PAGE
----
2. By creating artificial spawning grounds, increasing the number of fish which inhabit the Rega river, and first of all by improving the population of Atlantic salmon (for several years the Rega river has been restocked with their fry) which have virtually no possibility to access the spawning grounds in the Rega basin.
Apart from clearing the Rega channel and creating artificial spawning beds we will keep record of the fish migration, which will allow us to specify when and where fish, salmon in particular, access the spawning sites in the Rega basin. As a result we will be able to perform more successful protective actions aimed at reproducing fish (at present most salmonids fall prey to poachers before they spawn). By installing the monitoring system at several strategic locations in the Rega basin a more effective quality control of fish restocking will be realized.
The main problems in the Rega basin (hydrotechnical structures on the river, lack of spawning sites) that this project aims to solve are typical of most of the salmonine rivers flowing into the Baltic sea. Implementing this project consisting of so many tasks integrated into one joint action will create a way and pattern with regard to re-establishing the whole water ecosystem in which the most valuable component is the migratory fish species. The project based on best practice implementation also includes actions which have never been performed on such a high scale in the West Pomerania province, i.e. installing the so called electronic barriers which will considerably increase fish population in the Rega river.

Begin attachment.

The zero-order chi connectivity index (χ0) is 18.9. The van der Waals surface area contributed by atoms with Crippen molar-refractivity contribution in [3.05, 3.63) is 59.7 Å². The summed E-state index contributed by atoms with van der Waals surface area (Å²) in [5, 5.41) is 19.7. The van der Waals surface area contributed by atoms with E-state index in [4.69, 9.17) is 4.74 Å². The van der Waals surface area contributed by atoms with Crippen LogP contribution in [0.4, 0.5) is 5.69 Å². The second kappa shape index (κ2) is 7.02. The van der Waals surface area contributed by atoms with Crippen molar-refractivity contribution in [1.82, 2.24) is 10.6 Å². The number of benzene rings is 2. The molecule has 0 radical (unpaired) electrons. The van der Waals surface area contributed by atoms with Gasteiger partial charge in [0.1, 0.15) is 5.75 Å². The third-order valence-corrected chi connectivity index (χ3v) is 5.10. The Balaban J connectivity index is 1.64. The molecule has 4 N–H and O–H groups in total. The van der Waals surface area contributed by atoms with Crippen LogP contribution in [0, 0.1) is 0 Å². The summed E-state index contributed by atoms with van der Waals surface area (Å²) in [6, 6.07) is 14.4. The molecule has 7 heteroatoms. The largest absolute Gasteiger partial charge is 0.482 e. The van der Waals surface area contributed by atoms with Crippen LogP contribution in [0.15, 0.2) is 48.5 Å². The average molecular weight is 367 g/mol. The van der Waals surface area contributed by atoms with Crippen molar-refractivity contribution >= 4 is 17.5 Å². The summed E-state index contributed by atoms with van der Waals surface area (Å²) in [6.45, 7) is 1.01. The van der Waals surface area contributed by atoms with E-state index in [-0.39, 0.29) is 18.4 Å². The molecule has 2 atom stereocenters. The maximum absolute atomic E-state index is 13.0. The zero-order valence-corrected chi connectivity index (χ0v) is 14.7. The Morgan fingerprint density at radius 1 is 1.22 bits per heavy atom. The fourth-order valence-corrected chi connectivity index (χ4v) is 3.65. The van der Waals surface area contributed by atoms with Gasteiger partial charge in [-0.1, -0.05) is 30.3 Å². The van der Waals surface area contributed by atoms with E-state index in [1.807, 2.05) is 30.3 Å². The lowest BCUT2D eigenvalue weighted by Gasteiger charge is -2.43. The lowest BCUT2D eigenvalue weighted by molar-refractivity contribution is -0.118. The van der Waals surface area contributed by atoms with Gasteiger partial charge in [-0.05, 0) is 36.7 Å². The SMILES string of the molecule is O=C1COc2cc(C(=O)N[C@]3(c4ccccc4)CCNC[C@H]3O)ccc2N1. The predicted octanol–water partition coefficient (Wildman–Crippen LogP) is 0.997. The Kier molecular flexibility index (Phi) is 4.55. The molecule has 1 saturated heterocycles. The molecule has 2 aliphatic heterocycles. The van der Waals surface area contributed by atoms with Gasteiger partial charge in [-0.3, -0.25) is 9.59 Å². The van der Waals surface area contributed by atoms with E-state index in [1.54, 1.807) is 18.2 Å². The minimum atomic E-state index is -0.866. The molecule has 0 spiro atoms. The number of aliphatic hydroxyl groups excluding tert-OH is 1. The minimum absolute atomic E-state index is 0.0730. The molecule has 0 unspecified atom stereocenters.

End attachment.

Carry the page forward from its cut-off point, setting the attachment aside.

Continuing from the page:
Furthermore, by creating blue ecological corridors we will be able to take indirect protective measures for NATURA 2000 areas which for many reasons are now isolated enclaves with limited possibility to perform various protective actions on a larger scale (improving biodiversity, re-establishing habitats, etc.).